Enough with the name dropping. When I was searching for something to contribute to Adam’s record he helpfully sent me a list of about 6,000 songs which involved the word Summer in the title. Many of them I had never heard. Thinking about it a while later, I realised that Indian Summer had not been on the list.
When I first heard the tune I had entertained wistful, self-indulgent ideas of playing it some time. It sounded like it would be good value to play, give the singer and the band a lot of room to uh express themselves fully and at length. Bless.
It wasn’t long after I’d settled down to making some rhythm tracks that the first of the Bad Thoughts came. See, we have this Mikey Dread record at our house. No, forget it, you wouldn’t believe me if I told you. People never do. Their eyes kinda glaze over and they wander off to ask if you’re always like that.
Summer, if I have it at all right, would probably have been in that small, demographically inscrutable minority who watch them go with a quiet grin and think “Mira. El Carnicero.” Bless ‘em, these knowing dissidents have been my bread and butter for some time, and Summer was no exception, handing over good American Dollar in exchange for black economy crooning. In a car park.
I’m happy to be contributing to this record in Summer’s memory, and I’m happy to be contributing to this record to help kids later on. Channel your creativity, boys ‘n girls, or you could end up like me.
Pat Fish: Summer 1999
Whenever anyone was giving us a cover tune, I had to track down who wrote it, tell them about the album and ask that we could have the publishing royalties donated to charity. Since songwriters make a lot of their money from these royalties, the people who control the publishing can be very protective of their songs. In this case, it meant contacting a genuine indie-rock hero, Beat Happening’s Calvin Johnson. When I called K Records in Olympia, Washington, I was prepared for the usual weeks of phone tag and leaving messages but I was talking to Calvin within a few seconds. He was very nice and seemed willing to let us use the song just on his ok over the phone.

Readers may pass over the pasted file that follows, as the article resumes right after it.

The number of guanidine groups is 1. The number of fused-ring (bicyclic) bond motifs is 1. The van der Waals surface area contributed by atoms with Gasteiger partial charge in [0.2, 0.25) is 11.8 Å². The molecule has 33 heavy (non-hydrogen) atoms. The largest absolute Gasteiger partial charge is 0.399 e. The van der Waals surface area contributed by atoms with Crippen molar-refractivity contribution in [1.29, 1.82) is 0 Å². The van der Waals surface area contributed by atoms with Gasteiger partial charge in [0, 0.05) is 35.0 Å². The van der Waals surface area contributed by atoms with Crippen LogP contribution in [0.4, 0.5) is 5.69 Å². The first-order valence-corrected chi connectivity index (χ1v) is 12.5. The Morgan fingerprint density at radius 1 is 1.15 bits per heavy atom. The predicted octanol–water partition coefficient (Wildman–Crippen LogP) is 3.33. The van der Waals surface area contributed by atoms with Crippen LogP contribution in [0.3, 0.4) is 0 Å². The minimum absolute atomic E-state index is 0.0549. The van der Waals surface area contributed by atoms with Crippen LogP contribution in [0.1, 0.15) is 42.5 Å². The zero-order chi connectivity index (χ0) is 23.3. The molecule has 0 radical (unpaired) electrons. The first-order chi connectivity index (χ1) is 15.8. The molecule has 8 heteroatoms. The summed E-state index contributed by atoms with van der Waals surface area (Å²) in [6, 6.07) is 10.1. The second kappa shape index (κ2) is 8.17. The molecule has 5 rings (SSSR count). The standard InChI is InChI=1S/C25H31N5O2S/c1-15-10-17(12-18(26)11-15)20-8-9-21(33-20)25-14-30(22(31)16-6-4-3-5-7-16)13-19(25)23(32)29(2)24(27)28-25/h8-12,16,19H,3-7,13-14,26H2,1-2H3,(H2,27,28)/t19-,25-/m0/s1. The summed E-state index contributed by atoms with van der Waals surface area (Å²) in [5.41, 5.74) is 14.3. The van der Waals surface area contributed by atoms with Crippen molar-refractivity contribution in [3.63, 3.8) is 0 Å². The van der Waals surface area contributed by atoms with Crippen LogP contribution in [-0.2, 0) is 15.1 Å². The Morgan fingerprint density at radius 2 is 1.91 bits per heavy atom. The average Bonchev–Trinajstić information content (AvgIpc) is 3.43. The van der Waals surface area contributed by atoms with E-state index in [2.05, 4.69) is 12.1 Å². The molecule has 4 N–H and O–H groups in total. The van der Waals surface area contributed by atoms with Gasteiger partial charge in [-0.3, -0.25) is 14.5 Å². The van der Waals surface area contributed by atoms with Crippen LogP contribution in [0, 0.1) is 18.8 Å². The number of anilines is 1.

I couldn’t wait to hear Pat’s version of the tune. I finally received the cd from England and I instantly loved it. His musical styles have changed a lot over the years and the diversity of his songs have always kept things very interesting. This recording is much more like his newer material with Sumosonic (who did one brilliant album you’ll be lucky to find). As much as I love the tune, Pat Fish is a brilliant songwriter himself. Maybe one of the best ever. Do yourself a favor and go listen to some of his work. Part of the joy of putting out an album of Summer’s favorites is hearing people enjoying the songs and checking out albums by the bands on it. She would be so happy to know that people are checking out the Jazz Butcher because of her influence.
After Summer left, I was determined to make a trip to the UK, which the two of us had always talked of doing. Pat said I HAD to let him know when I was coming. As luck would have it, he was playing a small club when I was in London this past summer. It was a totally unreal experience seeing him in that part of the world and, obviously, something was missing. He and his friends played great and even did “Partytime”. Near the end, I yelled out of the darkness for “Indian Summer” and he said, “That must be Adam Gimbel!” (faint) We all talked for ages afterwards and the whole band was all too wonderful.
They are still kicking after all of these years. A new live album shows that they’ve still got it. All the old tunes sound as fresh as ever and the new stuff is genius as always. They’re even doing the first NEW Jazz Butcher album in ages and running around America, Japan and other scattered points around the globe. Do yourself a favor. Go make yourself a fan. You can thank her later.
Songs For Summer is long out of print but there are always cheap used copies to be found. Do yourself a favor….. (Amazon link)
Also, twelve years later and the Jazz Butcher has a new album out. I’m off to pay full pop for my chance to hear it…